Beyond online shopping festivals - ensuring outside-Java customers’ loyalty
Undoubtedly, online shopping festivals have been able to acquire vast amounts of GMV and customers. However, with the absence of sufficient infrastructure, certain Indonesian regions will be inaccessible, goods delivery will take long hours and will ultimately lead to a higher cost of logistics services. In 2019, outside-Java customers spend 20% to 50% of their total basket size on shipping. Poor logistics infrastructure deemed as a significant hindrance of logistics service improvement.6 7
As an effort to growth hack the e-commerce expansion outside Java, e-commerce industry players have offered solutions to overcome logistics issues and reaching more outside-Java customers. One solution offered by Tokopedia is through establishing an intermediary along the e-commerce supply chain. The middlemen are dispersed throughout the country to reach a broader population, especially those who reside in outside-Java areas.
Besides industry players, the Indonesian government recognises that infrastructure is crucial to support the growth of e-commerce in outside-Java regions. Thus, we have seen infrastructure development in recent years; more roads, ports and airports are being built in outside-Java regions.10
Table 2. Recent Infrastructure development in outside-Java regions 11 12
|Port Kuala Tanjung||North Sulawesi||The five ports located across Indonesia together with Port Tanjung Priok in DKI Jakarta will be joined by the integrated network to improve sea logistics efficiency.13|
|Port Bitung||North Sulawesi|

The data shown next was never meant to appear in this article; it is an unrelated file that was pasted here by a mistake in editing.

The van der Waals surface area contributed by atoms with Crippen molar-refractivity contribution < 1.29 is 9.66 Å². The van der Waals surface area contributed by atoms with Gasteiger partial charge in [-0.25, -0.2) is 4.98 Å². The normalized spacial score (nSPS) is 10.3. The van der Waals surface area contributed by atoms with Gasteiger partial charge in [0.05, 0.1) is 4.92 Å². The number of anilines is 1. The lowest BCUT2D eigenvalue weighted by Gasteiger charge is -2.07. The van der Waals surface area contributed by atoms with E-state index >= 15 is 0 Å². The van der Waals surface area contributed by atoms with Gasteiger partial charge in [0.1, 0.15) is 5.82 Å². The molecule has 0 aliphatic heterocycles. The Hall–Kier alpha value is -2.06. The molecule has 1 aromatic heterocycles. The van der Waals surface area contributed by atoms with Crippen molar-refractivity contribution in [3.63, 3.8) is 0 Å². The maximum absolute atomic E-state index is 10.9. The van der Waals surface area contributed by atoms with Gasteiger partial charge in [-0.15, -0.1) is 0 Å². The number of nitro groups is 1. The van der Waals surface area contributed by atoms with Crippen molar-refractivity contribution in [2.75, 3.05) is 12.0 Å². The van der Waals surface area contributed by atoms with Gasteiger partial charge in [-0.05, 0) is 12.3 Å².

|Port Ujung Pandang||South Sulawesi|
|Port Kijing||West Kalimantan|
|Nop Goliat Dekai||Papua||Operating since 2017|
|Mopah Merauke||Papua||Operating since 2015|
|Morowali||Sulawesi||Operating since 2018 14|
|Toraja||Sulawesi||Set to start its operation in 2020 15|
|Syamsudin Noor||Kalimantan||Set to start its operation in Q4 2019 16|
|Singkawang and North Kayong||Kalimantan||Plan to start construction in 2020 17|
|Trans Kalimantan||Kalimantan||Extends from West Kalimantan, East Kalimantan and North Kalimantan up to Indonesia - Malaysia borders|
|Trans Papua||Papua||Extends from Sorong to Merauke.|
|Nusa Tenggara road||Nusa Tenggara||Extends from East Nusa Tenggara up to Indonesia Indonesia-Timor Leste borders 18|
Online shopping festivals have been a significant driver of the outside-Java e-commerce market growth, doubling the regions' generated GMV each year. Logistics infrastructure challenges persist as a significant hindrance for the growth, and the Indonesian government has been thriving to develop logistics infrastructure in recent years. Apart from improved infrastructure by the state, e-commerce players have also been offering solutions to accelerate the outside-Java market germination. With an intermediary role spread across the country, sellers are able to send goods from multiple origins rather than concentrating their distribution hubs within Java's metro areas alone. The multi-origin solution is still relatively limited. Thus, e-commerce players might want to explore this opportunity further with the support of SIRCLO, as the leading e-commerce enabler in Indonesia. 19